An Honest Look at the Wolf: What the Nature Shows Don’t Tell You
For most people, all they know about wolves is what they see on TV. They learn that wolves are majestic,...
For most people, all they know about wolves is what they see on TV. They learn that wolves are majestic, dominant predators with unmatched intelligence in their domain (which is true). Unfortunately they are also told that wolves are compassionate to one another, they kill only to survive, and they kill only weak and sick animals. They’re also told wolves never attack humans.
It churns my stomach every time I see one of these shows because I can see that it portrays wolves from a specific angle and doesn’t tell the whole story. By spending days on end in the bush, hunting and trapping, I’ve seen both sides of the wolf. So, here are a few hard truths that you won’t get from a nature show.
Wolves are killers
Living and trapping in Alaska, I have seen the wolf’s handiwork quite a few times, and it’s nothing like what they show on TV. Wolves kill because that’s what they are made to do. They are opportunists, and they are good at it. I have seen quite a few moose kills where the wolves hardly ate anything. Also, they often take down a moose or caribou and eat it alive from the hind legs up, sometimes taking hours to kill it. In an old documentary called “This is My Alaska,” the host/producer shows footage of caribou cows that wolves have killed. Wolves can smell which cows are pregnant, so they kill those cows, and eat only the unborn calves or the tongues of the caribou.
Wolves do not feel compassion
Wolves are not the compassionate family creatures that they are portrayed to be, and projecting human characteristics on an animal an inaccurate view of nature. From its first bite, a wolf pup is forced to fight for every scrap of food it gets. When you catch a young wolf, they rarely have any body fat on them, while the adults are usually pretty fat in good winters. Years back, my uncle caught a pair of wolves, a big male and a female. The male’s belly was full of meat and he had fat an inch thick all over his body. The female however was basically starving. He wouldn’t even let his “companion” eat. Also, if they are hungry and one of the wolves in the pack is injured, the others will not hesitate to kill it. Studies from Minnesota show that the number one killer of wolves (non-human related) is other wolves.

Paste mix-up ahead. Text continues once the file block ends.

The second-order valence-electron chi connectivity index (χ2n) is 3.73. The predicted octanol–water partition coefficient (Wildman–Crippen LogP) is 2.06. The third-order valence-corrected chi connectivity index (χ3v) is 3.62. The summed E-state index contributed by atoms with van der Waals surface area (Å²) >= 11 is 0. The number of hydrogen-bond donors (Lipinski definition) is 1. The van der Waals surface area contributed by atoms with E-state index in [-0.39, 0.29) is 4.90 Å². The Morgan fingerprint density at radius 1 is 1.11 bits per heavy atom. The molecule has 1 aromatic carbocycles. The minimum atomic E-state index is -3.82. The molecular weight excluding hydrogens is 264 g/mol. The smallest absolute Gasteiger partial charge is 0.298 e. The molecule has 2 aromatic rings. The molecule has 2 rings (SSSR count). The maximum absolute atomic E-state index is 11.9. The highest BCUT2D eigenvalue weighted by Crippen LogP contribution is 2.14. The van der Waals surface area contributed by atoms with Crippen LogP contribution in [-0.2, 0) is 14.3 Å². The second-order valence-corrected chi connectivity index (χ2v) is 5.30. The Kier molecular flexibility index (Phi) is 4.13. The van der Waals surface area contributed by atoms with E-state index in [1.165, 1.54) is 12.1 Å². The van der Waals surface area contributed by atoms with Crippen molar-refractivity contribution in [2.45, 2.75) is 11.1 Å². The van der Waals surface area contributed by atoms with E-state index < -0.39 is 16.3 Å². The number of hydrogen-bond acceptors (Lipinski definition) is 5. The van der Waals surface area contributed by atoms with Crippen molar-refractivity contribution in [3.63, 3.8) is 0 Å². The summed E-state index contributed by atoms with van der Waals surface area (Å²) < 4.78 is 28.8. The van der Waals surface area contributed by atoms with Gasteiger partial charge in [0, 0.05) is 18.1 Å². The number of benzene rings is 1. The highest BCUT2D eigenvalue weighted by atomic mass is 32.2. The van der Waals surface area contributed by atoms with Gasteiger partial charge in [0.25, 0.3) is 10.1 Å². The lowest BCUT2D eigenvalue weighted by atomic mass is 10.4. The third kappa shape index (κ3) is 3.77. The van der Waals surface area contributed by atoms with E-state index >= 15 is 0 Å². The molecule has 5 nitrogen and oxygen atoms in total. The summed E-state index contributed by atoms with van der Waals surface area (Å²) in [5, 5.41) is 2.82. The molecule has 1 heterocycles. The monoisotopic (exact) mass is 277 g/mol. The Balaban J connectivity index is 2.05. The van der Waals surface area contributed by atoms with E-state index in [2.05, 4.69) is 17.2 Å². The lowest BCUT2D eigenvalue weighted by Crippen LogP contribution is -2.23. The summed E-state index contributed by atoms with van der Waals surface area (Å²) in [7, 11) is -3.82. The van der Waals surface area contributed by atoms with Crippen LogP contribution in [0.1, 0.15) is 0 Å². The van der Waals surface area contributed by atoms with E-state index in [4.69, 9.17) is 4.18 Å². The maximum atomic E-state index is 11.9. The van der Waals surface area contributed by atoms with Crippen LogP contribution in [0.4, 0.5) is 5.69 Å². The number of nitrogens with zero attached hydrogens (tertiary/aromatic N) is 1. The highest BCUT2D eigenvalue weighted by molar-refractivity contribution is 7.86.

They can be very bold too. Two winters ago, there were two separate packs coming into the edges of Fairbanks, killing dozens of people’s dogs. The next summer, two different people were stalked and attacked by wolves on the Dalton highway.
Nature can be cruel
Probably the most chilling thing I have witnessed however happened recently. I have a pack of about 6 wolves that comes through my trapline every 3-4 weeks. So, I put out a huge set of traps in an area I knew they would pass through. A fox came through first and got caught in one of my trail wolf sets. I immediately noticed the snow around the fox was packed down with wolf tracks, and when I dispatched the fox, I saw that both of his front feet had been chewed off. When I skinned the fox, I saw a bruised bite mark on its neck where it looked like a wolf had held him gently enough not to kill, while the others chewed off its feet. There wasn’t another scratch on the fox. Wolves are extremely intelligent and from what I could tell, this was a calculated act, not a frenzied, instinctual attack.
I believe wolves have their place in nature. They are on an entirely different level as a predator, both physically and mentally, and it takes a constant and intense effort to keep them under control. They are both magnificent and cold. There are many people who consider them the most important creature on the planet, but the truth is that they are part of a cycle, where no one animal has more intrinsic value than another.
We can’t blame wolves for being wolves, but we need to look at them for what they really are and hunt, trap and manage them accordingly.